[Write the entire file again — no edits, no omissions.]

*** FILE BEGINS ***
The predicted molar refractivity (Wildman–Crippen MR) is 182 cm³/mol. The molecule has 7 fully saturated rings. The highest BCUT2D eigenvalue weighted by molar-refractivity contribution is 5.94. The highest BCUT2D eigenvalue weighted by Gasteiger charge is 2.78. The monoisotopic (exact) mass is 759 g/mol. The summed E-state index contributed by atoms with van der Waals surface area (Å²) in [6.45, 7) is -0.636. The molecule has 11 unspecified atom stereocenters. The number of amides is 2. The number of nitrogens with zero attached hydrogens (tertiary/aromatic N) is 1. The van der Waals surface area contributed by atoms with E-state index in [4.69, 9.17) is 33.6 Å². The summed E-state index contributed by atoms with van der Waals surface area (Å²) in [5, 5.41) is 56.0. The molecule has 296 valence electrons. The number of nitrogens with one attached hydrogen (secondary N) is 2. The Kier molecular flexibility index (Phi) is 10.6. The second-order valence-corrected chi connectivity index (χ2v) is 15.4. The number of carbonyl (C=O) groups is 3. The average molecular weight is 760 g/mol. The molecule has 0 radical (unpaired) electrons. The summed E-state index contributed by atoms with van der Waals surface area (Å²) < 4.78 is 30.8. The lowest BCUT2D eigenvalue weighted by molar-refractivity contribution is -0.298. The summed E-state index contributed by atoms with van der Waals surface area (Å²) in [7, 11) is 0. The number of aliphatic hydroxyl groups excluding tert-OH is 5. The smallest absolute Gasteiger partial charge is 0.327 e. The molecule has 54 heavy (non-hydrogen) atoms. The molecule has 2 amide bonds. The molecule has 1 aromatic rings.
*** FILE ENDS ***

The predicted molar refractivity (Wildman–Crippen MR) is 182 cm³/mol. The molecule has 7 fully saturated rings. The highest BCUT2D eigenvalue weighted by molar-refractivity contribution is 5.94. The highest BCUT2D eigenvalue weighted by Gasteiger charge is 2.78. The monoisotopic (exact) mass is 759 g/mol. The summed E-state index contributed by atoms with van der Waals surface area (Å²) in [6.45, 7) is -0.636. The molecule has 11 unspecified atom stereocenters. The number of amides is 2. The number of nitrogens with zero attached hydrogens (tertiary/aromatic N) is 1. The van der Waals surface area contributed by atoms with E-state index in [4.69, 9.17) is 33.6 Å². The summed E-state index contributed by atoms with van der Waals surface area (Å²) in [5, 5.41) is 56.0. The molecule has 296 valence electrons. The number of nitrogens with one attached hydrogen (secondary N) is 2. The Kier molecular flexibility index (Phi) is 10.6. The second-order valence-corrected chi connectivity index (χ2v) is 15.4. The number of carbonyl (C=O) groups is 3. The average molecular weight is 760 g/mol. The molecule has 0 radical (unpaired) electrons. The summed E-state index contributed by atoms with van der Waals surface area (Å²) < 4.78 is 30.8. The lowest BCUT2D eigenvalue weighted by molar-refractivity contribution is -0.298. The summed E-state index contributed by atoms with van der Waals surface area (Å²) in [7, 11) is 0. The number of aliphatic hydroxyl groups excluding tert-OH is 5. The smallest absolute Gasteiger partial charge is 0.327 e. The molecule has 54 heavy (non-hydrogen) atoms. The molecule has 2 amide bonds. The molecule has 1 aromatic rings.